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ALEX BRUMMER: Shell-BG deal no longer makes economic or industrial sense and should be rejected by long term investors

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ALEX BRUMMER FOR THE DAILY MAIL26 December 2015 

Unlike the Kraft Cadbury takeover in 2010-11, which stretched over the Christmas holiday, the Shell bid for BG is unlikely to have families choking on their ‘Fruit & Nut’ bars.

Indeed, many people won’t even have a clue as to what BG Group – once the exploration arm of British Gas – actually does.

The only time the confusingly named group attracted public attention in recent times was when in late 2014 its board, out of touch with the public mood, proposed to hand new chief executive Helge Lund a £25million pay packet.

The governance failings of a year ago almost certainly undermined the willingness of some investors to back its future independence.

The decision facing investors this holiday season is whether to accept the Shell offer, currently valued at £35billion (against £47billion when it was first unveiled in April) should go ahead.

Investors in both companies have until January 27 to make up their mind.

Under the scheme of arrangement the consent of 50 per cent of Shell and 75 per cent of BG investors is required.

Originally the deal looked like no-brainer. It would end the governance and scale problems for BG and give Shell access to its reserves, saving Europe’s largest oil company the huge capital costs of exploration in the Arctic, Canada and elsewhere.

The economics looked good with the oil price at the $60-a-barrel level and forecasts it would rise back to $70 by the time the deal – which awaited overseas approvals – was done.

That all turns out to be pie in the sky. The price of Brent crude has tanked and in Christmas Eve trading stood at $37.50, down 75 per cent on the price 18 months ago.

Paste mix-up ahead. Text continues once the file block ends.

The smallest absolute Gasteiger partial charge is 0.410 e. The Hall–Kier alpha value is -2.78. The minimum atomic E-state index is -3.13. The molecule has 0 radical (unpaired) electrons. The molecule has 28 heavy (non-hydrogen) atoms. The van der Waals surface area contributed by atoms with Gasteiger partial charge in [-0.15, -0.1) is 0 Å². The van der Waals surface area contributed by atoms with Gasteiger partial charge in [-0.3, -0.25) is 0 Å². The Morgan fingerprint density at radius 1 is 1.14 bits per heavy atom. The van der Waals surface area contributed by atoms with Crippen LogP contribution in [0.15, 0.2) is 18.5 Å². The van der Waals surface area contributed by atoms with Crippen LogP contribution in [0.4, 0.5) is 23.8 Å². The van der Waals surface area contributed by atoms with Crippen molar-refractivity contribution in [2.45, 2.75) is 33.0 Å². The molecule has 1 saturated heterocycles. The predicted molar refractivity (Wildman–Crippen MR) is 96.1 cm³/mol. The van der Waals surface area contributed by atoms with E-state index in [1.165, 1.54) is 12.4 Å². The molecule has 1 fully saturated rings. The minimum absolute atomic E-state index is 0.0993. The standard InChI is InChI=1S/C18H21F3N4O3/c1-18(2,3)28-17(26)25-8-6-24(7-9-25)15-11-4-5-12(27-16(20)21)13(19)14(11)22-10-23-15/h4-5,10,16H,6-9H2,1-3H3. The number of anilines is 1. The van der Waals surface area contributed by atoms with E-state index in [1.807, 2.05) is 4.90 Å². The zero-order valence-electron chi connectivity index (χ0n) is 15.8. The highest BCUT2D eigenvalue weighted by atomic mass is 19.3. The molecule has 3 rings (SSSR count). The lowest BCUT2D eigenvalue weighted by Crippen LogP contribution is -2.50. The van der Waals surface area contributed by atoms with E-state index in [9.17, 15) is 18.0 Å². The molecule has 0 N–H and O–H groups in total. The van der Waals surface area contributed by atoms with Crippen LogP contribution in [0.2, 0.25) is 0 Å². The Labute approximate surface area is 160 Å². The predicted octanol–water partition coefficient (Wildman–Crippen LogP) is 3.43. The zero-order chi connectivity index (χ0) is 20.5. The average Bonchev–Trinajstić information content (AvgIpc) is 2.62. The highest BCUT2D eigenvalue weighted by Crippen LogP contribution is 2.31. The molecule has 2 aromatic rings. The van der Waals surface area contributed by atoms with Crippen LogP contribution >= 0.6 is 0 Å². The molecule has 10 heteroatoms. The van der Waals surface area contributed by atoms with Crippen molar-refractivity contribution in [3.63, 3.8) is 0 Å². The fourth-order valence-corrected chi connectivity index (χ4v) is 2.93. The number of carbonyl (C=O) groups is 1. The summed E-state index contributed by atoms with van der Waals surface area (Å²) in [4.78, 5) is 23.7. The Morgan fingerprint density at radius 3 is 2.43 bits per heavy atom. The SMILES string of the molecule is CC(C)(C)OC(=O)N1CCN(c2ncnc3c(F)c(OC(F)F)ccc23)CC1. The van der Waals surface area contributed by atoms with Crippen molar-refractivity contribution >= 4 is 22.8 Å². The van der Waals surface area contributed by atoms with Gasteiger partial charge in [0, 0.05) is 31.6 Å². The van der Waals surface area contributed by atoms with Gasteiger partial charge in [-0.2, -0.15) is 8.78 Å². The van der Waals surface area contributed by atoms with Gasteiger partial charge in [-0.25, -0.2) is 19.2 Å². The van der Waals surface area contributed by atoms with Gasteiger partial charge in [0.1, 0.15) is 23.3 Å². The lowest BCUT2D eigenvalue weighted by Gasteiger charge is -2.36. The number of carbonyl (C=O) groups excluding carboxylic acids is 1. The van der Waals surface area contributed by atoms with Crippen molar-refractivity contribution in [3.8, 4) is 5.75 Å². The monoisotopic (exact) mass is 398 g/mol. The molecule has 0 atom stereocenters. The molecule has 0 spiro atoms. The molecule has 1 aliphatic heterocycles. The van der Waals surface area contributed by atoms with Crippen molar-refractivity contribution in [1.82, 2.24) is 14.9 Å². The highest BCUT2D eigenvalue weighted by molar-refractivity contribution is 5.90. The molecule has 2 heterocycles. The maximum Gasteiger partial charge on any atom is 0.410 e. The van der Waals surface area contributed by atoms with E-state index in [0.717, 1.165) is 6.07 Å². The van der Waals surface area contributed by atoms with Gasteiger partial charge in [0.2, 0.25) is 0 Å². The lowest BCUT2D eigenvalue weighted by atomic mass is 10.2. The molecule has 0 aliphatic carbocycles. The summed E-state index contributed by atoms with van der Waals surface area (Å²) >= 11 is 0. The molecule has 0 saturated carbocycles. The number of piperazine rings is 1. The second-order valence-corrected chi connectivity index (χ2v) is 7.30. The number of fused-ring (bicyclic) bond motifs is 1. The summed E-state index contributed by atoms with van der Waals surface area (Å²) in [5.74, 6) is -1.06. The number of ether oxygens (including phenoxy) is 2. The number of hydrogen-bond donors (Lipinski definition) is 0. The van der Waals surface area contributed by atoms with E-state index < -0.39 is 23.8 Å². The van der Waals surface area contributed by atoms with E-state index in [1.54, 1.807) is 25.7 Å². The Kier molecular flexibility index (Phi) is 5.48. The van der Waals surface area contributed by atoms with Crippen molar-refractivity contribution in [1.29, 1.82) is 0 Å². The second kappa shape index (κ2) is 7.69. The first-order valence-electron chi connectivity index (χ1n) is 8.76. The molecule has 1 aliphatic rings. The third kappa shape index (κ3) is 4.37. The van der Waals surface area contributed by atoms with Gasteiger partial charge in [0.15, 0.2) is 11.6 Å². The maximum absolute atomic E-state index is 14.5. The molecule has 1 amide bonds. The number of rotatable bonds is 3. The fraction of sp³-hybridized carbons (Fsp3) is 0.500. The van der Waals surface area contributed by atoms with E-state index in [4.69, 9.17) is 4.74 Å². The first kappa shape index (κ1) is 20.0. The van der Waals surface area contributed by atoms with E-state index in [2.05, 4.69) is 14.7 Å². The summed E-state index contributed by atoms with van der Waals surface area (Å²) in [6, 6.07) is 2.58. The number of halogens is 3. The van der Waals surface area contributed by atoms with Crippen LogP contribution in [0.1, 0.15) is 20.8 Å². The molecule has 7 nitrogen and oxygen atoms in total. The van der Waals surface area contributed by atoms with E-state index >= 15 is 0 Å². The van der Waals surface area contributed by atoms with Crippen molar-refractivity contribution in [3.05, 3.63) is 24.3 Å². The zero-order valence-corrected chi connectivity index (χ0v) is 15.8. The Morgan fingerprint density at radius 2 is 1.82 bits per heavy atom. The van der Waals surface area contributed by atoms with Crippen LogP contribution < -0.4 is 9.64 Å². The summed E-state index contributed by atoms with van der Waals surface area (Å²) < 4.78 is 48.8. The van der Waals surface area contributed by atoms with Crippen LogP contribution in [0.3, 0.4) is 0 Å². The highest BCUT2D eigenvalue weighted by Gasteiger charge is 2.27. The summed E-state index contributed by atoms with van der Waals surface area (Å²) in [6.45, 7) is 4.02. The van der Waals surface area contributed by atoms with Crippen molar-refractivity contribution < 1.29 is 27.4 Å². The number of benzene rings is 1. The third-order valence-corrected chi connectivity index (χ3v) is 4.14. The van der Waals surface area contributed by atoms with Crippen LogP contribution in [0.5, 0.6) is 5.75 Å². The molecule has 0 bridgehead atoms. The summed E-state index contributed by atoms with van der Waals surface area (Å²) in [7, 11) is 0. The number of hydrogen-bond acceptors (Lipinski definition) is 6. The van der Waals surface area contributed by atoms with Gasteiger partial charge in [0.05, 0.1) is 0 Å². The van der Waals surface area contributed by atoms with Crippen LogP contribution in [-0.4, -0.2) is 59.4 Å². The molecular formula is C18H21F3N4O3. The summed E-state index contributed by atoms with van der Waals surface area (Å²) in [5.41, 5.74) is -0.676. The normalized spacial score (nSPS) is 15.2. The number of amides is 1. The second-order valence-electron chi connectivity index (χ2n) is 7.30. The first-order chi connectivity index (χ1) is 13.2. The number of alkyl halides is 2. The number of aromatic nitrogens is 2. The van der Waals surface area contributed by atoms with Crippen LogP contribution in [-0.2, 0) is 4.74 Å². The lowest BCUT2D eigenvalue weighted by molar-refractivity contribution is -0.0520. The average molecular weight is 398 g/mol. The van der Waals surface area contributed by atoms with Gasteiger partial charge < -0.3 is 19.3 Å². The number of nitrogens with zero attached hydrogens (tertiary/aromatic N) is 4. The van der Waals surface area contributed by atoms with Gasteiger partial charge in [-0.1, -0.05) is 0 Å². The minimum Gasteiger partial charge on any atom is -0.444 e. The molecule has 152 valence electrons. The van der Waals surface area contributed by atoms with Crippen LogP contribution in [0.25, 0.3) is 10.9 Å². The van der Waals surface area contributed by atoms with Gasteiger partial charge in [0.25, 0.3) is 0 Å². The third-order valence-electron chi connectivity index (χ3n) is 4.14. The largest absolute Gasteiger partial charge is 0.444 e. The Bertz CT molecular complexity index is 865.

The roller coaster ride has puzzled investors since the takeover only starts to make a lot of sense at $60-a-barrel. Given recent calamitous forecasting of the oil price, Shell shareholders are being asked to take a huge amount on trust.

This includes the ability of a notoriously bureaucratic management to deliver on the big cuts in costs and capital spending that it is promising to justify the deal.

Should we care about any of this? Yes we should.

As Britain takes to the roads this holiday season (it has little choice with the railways shut for engineering works) the price of petrol at the pumps will weigh more heavily on the minds of households, dare one say, than taste changes to Diary Milk.

Shell, like other oil majors, rarely has the consumer top of the list. Big Oil is notoriously slow to pass on the benefits of lower prices to consumers.

Each time a competitor is taken out of the energy supply market, and that is precisely what Shell is proposing to do, there will be less competition and more pricing power for the majors. That can never be good for drivers.

That is not the only downside. The promised spending and cost cutting promised by Shell – capital outlays are to be reduced to $33billion next year – may be welcome to big battalion investors but to no-one else.

Shell already has accelerated the wind down of operations in the North Sea at the cost of thousands of jobs. The knock-on effects in Aberdeen and on Britain’s oil services sector will be considerable.

One easy cut will be BG’s headquarters and central costs some of which will be switched to The Hague. And you can bet your last dollar that a clever team of accountants already is working on ways to organise the deal so that the joint corporation tax liabilities of the merged companies is lower than when they were separate. The UK exchequer will be a loser.

Then there is the dividend. Shell says that the accretive value of the BG deal means it will at the very least be able to hold the pay-out despite the problems in the wholesale market. Given, however, that all the calculations are based on oil returning to $60-a-barrel this is not a very bankable pledge.

The Shell-BG deal no longer makes economic, investor or industrial sense and should be rejected by long term investors. It is too important to let hedge funds and other latecomers on the share register decide.

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